In the end, if a company needs to lie or exaggerate to bring good people on board, it's a dirty tactic they often can get away with but it will burn them in the long run.

9. Limit or block employee movement.
I've said it before, and I'll say it again: Microsoft does an amazing job at encouraging internal movement. I've had frank conversations with my managers about other teams, I've met and had "informals" (informal interviews) with other teams – it's fantastic. The bottom line: Microsoft gets that finding a good fit is difficult, and even then only temporary as employees grow, and the environment changes.

While not every company has 7,000 developers to create such an environment, about the worst thing a company can do is stifle this movement. Companies should encourage it. It's a win-win situation – the company retains business knowledge and a good hire (presumably), while the employee is happy with the move.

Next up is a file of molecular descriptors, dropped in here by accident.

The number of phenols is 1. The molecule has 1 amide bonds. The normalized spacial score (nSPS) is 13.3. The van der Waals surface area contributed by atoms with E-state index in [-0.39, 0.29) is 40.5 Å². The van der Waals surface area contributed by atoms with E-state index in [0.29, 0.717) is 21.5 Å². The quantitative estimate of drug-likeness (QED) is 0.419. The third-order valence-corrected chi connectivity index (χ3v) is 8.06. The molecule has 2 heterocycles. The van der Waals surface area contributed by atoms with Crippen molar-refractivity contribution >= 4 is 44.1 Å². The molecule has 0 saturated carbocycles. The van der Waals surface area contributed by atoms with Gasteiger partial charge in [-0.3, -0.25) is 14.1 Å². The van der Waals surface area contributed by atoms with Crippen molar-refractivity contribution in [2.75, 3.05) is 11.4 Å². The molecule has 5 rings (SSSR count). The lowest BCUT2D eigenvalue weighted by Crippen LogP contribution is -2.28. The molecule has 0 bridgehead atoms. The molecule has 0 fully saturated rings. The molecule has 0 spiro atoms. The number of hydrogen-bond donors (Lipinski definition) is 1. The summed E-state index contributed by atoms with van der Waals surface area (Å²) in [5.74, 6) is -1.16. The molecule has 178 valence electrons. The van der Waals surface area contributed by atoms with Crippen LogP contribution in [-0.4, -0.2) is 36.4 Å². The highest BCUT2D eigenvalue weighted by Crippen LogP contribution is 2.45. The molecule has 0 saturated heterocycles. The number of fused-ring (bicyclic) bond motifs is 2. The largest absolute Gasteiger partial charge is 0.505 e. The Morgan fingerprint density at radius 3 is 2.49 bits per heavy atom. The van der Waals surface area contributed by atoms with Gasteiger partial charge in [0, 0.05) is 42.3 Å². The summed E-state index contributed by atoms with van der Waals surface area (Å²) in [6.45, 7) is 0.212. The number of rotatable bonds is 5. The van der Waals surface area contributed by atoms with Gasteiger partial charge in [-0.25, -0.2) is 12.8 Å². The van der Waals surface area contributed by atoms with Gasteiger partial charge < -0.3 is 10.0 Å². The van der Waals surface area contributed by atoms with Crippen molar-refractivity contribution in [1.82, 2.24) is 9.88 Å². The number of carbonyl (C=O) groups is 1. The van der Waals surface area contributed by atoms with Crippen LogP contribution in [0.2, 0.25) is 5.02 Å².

While you'd think this is contrived, I've seen this now in two organizations. In one case, turnover was so high they needed to block movement to stabilize the team – wonderful logic there: a sure way to encourage people to exit; and in the other, the logic was, "if we move the candidate over, we need to train and get that individual up to speed in the new job, and then we still have to hire a replacement for the old position. It's more expensive than if we just hired outside for the position." Again, faulty logic that will, in the long run, just get the company burned.

10. Not hiring the right people to begin with.